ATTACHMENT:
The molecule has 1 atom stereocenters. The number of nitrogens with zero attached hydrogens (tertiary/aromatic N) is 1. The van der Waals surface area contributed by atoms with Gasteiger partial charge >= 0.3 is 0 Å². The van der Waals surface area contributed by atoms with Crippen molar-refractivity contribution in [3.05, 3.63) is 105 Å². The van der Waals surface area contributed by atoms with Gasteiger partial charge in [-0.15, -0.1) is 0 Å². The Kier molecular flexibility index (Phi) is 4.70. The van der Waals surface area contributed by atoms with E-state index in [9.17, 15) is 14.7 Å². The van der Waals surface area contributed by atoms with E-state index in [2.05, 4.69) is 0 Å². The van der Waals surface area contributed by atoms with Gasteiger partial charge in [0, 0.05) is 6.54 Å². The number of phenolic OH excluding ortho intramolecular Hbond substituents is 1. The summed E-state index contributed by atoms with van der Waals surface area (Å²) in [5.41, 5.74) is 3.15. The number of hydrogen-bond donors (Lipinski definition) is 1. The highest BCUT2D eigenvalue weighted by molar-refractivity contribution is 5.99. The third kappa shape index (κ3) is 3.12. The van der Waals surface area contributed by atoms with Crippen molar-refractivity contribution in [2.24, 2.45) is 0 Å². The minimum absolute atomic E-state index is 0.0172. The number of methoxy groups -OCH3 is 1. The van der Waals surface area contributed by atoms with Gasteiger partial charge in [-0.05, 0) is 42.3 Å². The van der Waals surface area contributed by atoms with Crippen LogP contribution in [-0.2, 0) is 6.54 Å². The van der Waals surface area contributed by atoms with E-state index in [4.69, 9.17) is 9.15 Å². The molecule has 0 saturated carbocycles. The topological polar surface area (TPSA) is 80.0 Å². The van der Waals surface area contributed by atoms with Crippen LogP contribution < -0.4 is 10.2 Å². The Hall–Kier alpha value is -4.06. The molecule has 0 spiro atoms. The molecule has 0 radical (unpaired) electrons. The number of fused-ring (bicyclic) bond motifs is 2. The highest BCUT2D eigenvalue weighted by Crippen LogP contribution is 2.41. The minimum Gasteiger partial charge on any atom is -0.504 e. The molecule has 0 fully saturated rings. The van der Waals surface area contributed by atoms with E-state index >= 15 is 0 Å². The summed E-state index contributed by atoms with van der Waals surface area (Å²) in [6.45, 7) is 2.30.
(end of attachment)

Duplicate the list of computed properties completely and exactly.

The molecule has 1 atom stereocenters. The number of nitrogens with zero attached hydrogens (tertiary/aromatic N) is 1. The van der Waals surface area contributed by atoms with Gasteiger partial charge >= 0.3 is 0 Å². The van der Waals surface area contributed by atoms with Crippen molar-refractivity contribution in [3.05, 3.63) is 105 Å². The van der Waals surface area contributed by atoms with Gasteiger partial charge in [-0.15, -0.1) is 0 Å². The Kier molecular flexibility index (Phi) is 4.70. The van der Waals surface area contributed by atoms with E-state index in [9.17, 15) is 14.7 Å². The van der Waals surface area contributed by atoms with E-state index in [2.05, 4.69) is 0 Å². The van der Waals surface area contributed by atoms with Gasteiger partial charge in [0, 0.05) is 6.54 Å². The number of phenolic OH excluding ortho intramolecular Hbond substituents is 1. The summed E-state index contributed by atoms with van der Waals surface area (Å²) in [5.41, 5.74) is 3.15. The number of hydrogen-bond donors (Lipinski definition) is 1. The highest BCUT2D eigenvalue weighted by molar-refractivity contribution is 5.99. The third kappa shape index (κ3) is 3.12. The van der Waals surface area contributed by atoms with Crippen molar-refractivity contribution in [2.24, 2.45) is 0 Å². The minimum absolute atomic E-state index is 0.0172. The number of methoxy groups -OCH3 is 1. The van der Waals surface area contributed by atoms with Gasteiger partial charge in [-0.05, 0) is 42.3 Å². The van der Waals surface area contributed by atoms with Crippen LogP contribution in [-0.2, 0) is 6.54 Å². The van der Waals surface area contributed by atoms with E-state index in [4.69, 9.17) is 9.15 Å². The molecule has 0 saturated carbocycles. The topological polar surface area (TPSA) is 80.0 Å². The van der Waals surface area contributed by atoms with Crippen LogP contribution < -0.4 is 10.2 Å². The Hall–Kier alpha value is -4.06. The molecule has 0 spiro atoms. The molecule has 0 radical (unpaired) electrons. The number of fused-ring (bicyclic) bond motifs is 2. The highest BCUT2D eigenvalue weighted by Crippen LogP contribution is 2.41. The minimum Gasteiger partial charge on any atom is -0.504 e. The molecule has 0 fully saturated rings. The van der Waals surface area contributed by atoms with E-state index >= 15 is 0 Å². The summed E-state index contributed by atoms with van der Waals surface area (Å²) in [6.45, 7) is 2.30.